And as always, this competition that will force innovation and price reductions that will generate new satellite customers, which will then feed the launch industry, which faced with increased competition for this new business will be forced to innovate and lower costs as well.
Which will cycle back to the satellite industry, causing it to grow even more. And so forth.
The cycle can be never ending, with everyone benefiting in ways that no one can possibly predict. Nor is there really any downside. Even if orbital space begins to get too crowded, freedom and competition will simply result in new companies aiming to make money solving that problem.
There is however one dark cloud over this bright future, and that will come solely from those who wish to squelch freedom. Anyone who acts to deny these launch and satellite companies their ability to achieve is really an enemy to creativity and the human soul. When someone in the next few years screams “This must be stopped to save humanity!” recognize that the screamer is not interested in saving anyone. Their only goal will be to deny others the right to fulfill their dreams.
Such nay-sayers should always be treated, at the least, with great skepticism. More properly they should be taken by the neck and shown the door. Their only achievement is to hurt others, and to deny the rest of us the benefits of a grander future. Such negativity should never be rewarded.
As John Kennedy said as he called for a manned lunar landing in 1961,
We stand for freedom. . . . NO friend, no neutral, and no adversary should think otherwise. We are not against any man — or any nation — or any system — except as it is hostile to freedom.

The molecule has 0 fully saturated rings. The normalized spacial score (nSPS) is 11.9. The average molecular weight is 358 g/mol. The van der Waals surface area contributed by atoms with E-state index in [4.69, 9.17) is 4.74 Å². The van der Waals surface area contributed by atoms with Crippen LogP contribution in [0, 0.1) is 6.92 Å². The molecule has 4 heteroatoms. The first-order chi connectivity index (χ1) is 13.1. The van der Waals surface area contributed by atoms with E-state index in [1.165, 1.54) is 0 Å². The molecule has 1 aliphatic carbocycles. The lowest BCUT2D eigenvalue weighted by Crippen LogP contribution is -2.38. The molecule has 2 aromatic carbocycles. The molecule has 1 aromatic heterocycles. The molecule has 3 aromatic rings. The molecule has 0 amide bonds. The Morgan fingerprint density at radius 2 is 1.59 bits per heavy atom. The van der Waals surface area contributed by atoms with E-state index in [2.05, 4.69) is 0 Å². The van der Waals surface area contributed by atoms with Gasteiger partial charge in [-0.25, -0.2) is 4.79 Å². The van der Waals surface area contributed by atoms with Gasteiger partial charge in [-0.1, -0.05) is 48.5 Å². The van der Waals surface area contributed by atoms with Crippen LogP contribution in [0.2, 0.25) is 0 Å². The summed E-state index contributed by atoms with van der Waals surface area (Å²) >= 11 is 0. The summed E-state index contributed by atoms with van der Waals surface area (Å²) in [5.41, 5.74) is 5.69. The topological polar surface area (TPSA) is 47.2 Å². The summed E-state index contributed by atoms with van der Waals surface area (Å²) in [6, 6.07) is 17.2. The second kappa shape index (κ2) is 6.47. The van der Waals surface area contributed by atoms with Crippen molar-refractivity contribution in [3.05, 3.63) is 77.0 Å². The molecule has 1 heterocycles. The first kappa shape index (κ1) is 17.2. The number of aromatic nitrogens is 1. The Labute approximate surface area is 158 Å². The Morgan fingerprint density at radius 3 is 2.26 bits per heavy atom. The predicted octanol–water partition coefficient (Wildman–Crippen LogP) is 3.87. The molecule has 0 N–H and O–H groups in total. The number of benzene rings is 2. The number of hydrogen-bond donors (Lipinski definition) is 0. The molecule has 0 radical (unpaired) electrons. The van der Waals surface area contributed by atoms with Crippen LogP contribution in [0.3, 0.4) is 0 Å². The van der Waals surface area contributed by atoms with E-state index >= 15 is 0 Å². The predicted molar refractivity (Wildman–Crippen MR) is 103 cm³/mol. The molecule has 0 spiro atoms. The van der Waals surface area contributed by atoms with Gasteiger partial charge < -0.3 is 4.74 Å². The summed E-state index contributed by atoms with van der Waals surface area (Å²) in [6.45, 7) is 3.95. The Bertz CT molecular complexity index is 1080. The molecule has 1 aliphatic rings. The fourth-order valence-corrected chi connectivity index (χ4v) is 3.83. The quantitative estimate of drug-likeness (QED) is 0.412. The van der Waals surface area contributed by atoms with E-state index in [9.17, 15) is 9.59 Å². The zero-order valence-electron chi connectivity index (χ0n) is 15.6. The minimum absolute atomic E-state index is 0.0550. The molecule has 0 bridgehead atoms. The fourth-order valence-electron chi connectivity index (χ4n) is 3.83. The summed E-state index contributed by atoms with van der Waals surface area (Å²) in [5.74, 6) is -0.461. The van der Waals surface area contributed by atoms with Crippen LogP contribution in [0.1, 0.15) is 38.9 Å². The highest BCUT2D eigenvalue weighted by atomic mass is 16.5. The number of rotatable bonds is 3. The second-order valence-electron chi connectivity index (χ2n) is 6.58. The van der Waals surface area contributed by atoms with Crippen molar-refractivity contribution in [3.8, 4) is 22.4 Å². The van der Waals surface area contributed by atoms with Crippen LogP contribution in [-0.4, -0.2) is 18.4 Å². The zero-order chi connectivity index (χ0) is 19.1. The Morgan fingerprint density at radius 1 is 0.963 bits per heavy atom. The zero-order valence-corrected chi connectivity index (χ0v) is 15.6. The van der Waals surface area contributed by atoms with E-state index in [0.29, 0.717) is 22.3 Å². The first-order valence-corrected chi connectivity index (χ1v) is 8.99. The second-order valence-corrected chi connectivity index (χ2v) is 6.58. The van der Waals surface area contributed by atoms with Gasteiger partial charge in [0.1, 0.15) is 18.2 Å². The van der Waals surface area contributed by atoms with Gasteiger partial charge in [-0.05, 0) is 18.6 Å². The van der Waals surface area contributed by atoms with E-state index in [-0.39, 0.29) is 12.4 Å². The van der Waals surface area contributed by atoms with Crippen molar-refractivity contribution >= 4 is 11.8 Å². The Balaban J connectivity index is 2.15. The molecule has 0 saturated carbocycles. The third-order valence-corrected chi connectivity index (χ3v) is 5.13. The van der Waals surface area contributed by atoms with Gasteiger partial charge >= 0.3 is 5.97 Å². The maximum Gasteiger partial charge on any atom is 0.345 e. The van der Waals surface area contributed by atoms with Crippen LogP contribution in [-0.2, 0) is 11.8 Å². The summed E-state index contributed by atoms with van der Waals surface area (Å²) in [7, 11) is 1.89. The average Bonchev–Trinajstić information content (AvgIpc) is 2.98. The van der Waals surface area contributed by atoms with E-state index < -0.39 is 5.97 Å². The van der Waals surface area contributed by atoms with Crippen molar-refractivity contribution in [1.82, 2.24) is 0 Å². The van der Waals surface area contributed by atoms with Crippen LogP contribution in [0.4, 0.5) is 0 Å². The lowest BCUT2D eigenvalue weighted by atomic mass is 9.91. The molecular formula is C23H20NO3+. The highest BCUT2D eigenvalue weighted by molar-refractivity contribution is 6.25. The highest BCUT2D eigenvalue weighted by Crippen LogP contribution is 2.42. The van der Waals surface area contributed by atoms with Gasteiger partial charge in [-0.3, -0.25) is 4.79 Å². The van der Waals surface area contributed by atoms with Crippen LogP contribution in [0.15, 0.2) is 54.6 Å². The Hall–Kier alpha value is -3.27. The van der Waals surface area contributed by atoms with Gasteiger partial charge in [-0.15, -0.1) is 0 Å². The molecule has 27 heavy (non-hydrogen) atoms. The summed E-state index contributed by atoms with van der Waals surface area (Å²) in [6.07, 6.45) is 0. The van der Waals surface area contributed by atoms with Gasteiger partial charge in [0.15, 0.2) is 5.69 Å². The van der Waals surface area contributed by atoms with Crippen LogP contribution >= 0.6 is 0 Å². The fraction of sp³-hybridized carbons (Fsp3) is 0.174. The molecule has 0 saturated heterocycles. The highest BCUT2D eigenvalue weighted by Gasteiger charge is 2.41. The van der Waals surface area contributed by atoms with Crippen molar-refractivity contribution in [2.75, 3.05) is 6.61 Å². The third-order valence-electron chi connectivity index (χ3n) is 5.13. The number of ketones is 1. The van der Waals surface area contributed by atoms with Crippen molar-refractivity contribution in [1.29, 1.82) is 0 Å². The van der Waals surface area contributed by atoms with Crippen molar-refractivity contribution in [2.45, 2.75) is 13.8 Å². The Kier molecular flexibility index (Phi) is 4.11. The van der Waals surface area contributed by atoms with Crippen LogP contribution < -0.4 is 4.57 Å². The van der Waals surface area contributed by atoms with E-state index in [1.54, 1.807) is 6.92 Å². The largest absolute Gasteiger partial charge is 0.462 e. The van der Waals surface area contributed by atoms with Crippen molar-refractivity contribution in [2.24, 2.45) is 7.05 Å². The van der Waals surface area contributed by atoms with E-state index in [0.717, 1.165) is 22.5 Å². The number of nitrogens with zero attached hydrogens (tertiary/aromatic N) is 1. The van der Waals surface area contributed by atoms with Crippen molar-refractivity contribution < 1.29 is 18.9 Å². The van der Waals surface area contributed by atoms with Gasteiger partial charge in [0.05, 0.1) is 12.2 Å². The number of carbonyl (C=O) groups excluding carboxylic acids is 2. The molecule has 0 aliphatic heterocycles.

For the sake of all future human generations, I stand with Kennedy and freedom. We all must.
Now available in hardback and paperback as well as ebook!
From the press release: In this ground-breaking new history of early America, historian Robert Zimmerman not only exposes the lie behind The New York Times 1619 Project that falsely claims slavery is central to the history of the United States, he also provides profound lessons about the nature of human societies, lessons important for Americans today as well as for all future settlers on Mars and elsewhere in space.
Conscious Choice: The origins of slavery in America and why it matters today and for our future in outer space, is a riveting page-turning story that documents how slavery slowly became pervasive in the southern British colonies of North America, colonies founded by a people and culture that not only did not allow slavery but in every way were hostile to the practice.
Conscious Choice does more however. In telling the tragic history of the Virginia colony and the rise of slavery there, Zimmerman lays out the proper path for creating healthy societies in places like the Moon and Mars.
“Zimmerman’s ground-breaking history provides every future generation the basic framework for establishing new societies on other worlds. We would be wise to heed what he says.” —Robert Zubrin, founder of founder of the Mars Society.
All editions are available at Amazon, Barnes & Noble, and all book vendors, with the ebook priced at $5.99 before discount. The ebook can also be purchased direct from my ebook publisher, ebookit, in which case you don't support the big tech companies and I get a bigger cut much sooner.
Autographed printed copies are also available at discount directly from me (hardback $24.95; paperback $14.95; Shipping cost for either: $5.00). Just email me at zimmerman @ nasw dot org.